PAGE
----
WikiLeaks founder Julian Assange appeared in a British court today where it was decided that he would remain custody until his next court date on December 14. He was arrested after submitting to authorities and says he will resist extradition to Sweden where he “faces questioning in connection with alleged sex offenses,” reports the New York Times. The story also says that this promises to be a long legal process.
Wikileaks tweeted the message above earlier today.
“Officers from the Metropolitan Police extradition unit have this morning arrested Julian Assange on behalf of the Swedish authorities on suspicion of rape,” reads a police statement.
Facebook has also released a statement saying that it wouldn’t ban content from a WikiLeaks “fan page,” ReadWriteWeb reports. The site had contacted Facebook’s manager of public policy communications Andrew Noyes after Amazon and PayPal’s decided to block WikiLeaks.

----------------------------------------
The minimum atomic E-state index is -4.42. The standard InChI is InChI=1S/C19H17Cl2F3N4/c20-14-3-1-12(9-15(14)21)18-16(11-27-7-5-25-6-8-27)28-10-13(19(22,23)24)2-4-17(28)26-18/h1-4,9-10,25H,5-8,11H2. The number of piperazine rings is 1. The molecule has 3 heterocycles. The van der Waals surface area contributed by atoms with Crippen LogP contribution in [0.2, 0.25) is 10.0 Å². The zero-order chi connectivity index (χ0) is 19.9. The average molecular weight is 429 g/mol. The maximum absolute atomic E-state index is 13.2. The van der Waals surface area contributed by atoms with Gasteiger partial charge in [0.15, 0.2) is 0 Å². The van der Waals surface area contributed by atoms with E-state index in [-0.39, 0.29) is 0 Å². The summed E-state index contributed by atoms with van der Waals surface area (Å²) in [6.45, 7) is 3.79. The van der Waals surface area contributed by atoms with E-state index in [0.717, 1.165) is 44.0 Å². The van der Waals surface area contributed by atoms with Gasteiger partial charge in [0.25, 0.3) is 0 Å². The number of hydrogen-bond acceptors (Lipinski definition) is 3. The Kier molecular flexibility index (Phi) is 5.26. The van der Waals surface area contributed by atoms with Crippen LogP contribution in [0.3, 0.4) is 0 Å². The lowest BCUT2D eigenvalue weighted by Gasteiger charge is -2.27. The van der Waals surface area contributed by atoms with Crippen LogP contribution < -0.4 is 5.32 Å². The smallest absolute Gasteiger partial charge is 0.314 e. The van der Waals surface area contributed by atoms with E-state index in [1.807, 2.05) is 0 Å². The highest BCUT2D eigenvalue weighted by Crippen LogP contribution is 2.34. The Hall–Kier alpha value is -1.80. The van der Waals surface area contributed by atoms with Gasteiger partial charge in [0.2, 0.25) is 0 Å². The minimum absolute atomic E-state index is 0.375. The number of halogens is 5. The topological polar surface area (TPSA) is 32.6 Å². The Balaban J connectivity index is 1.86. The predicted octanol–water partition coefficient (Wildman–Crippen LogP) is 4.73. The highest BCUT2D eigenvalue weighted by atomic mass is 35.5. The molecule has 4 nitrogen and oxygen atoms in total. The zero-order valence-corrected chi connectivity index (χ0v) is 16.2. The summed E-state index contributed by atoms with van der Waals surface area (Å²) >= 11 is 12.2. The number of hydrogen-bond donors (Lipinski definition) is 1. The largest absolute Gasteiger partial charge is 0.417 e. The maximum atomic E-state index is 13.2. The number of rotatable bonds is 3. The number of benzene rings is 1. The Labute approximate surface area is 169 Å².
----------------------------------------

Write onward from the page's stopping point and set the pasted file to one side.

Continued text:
Twitter has denied that it has been keeping WikiLeaks-related items from the trending topics list, but wouldn’t comment further about whether it will take down Twitter all together.
The Australian has also published a column authored by Assange. “WikiLeaks has a four-year publishing history. During that time we have changed whole governments, but not a single person, as far as anyone is aware, has been harmed,” it says, making a case for why it’s important.
The Times reports that the publications that have received the recent WikiLeaks information – Der Spiegel in Germany, El País in Spain, Le Monde in France and The Guardian, along with the NYT - have not said that they will make all of them public. Assange has previously said that he will release data about “a major American bank” early next year.